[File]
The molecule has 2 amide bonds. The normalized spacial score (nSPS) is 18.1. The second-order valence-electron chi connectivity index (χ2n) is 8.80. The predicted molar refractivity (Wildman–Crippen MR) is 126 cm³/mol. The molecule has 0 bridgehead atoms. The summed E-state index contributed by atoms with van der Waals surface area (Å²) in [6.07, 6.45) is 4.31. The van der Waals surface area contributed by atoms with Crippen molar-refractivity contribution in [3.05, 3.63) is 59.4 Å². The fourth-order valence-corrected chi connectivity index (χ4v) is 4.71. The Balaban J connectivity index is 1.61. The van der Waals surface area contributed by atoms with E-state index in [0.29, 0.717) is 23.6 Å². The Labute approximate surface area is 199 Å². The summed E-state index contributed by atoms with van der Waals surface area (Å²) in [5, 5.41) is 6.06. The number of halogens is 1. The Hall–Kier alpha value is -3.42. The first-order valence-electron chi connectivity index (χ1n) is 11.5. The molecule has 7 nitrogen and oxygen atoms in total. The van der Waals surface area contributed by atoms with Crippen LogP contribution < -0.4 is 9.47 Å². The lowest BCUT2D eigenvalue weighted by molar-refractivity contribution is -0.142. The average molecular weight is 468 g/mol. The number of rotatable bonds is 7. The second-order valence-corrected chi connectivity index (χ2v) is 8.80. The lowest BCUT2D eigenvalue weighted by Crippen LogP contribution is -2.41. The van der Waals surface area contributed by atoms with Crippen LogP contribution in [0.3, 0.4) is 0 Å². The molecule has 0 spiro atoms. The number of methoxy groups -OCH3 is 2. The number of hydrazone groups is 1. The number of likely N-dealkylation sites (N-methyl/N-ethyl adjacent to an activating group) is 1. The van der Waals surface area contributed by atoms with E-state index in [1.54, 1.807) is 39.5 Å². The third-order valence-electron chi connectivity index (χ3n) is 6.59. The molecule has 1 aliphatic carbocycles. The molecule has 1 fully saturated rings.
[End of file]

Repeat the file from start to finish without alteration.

The molecule has 2 amide bonds. The normalized spacial score (nSPS) is 18.1. The second-order valence-electron chi connectivity index (χ2n) is 8.80. The predicted molar refractivity (Wildman–Crippen MR) is 126 cm³/mol. The molecule has 0 bridgehead atoms. The summed E-state index contributed by atoms with van der Waals surface area (Å²) in [6.07, 6.45) is 4.31. The van der Waals surface area contributed by atoms with Crippen molar-refractivity contribution in [3.05, 3.63) is 59.4 Å². The fourth-order valence-corrected chi connectivity index (χ4v) is 4.71. The Balaban J connectivity index is 1.61. The van der Waals surface area contributed by atoms with E-state index in [0.29, 0.717) is 23.6 Å². The Labute approximate surface area is 199 Å². The summed E-state index contributed by atoms with van der Waals surface area (Å²) in [5, 5.41) is 6.06. The number of halogens is 1. The Hall–Kier alpha value is -3.42. The first-order valence-electron chi connectivity index (χ1n) is 11.5. The molecule has 7 nitrogen and oxygen atoms in total. The van der Waals surface area contributed by atoms with Crippen LogP contribution < -0.4 is 9.47 Å². The lowest BCUT2D eigenvalue weighted by molar-refractivity contribution is -0.142. The average molecular weight is 468 g/mol. The number of rotatable bonds is 7. The second-order valence-corrected chi connectivity index (χ2v) is 8.80. The lowest BCUT2D eigenvalue weighted by Crippen LogP contribution is -2.41. The van der Waals surface area contributed by atoms with Crippen LogP contribution in [0.3, 0.4) is 0 Å². The molecule has 0 spiro atoms. The number of methoxy groups -OCH3 is 2. The number of hydrazone groups is 1. The number of likely N-dealkylation sites (N-methyl/N-ethyl adjacent to an activating group) is 1. The van der Waals surface area contributed by atoms with E-state index in [1.54, 1.807) is 39.5 Å². The third-order valence-electron chi connectivity index (χ3n) is 6.59. The molecule has 1 aliphatic carbocycles. The molecule has 1 fully saturated rings.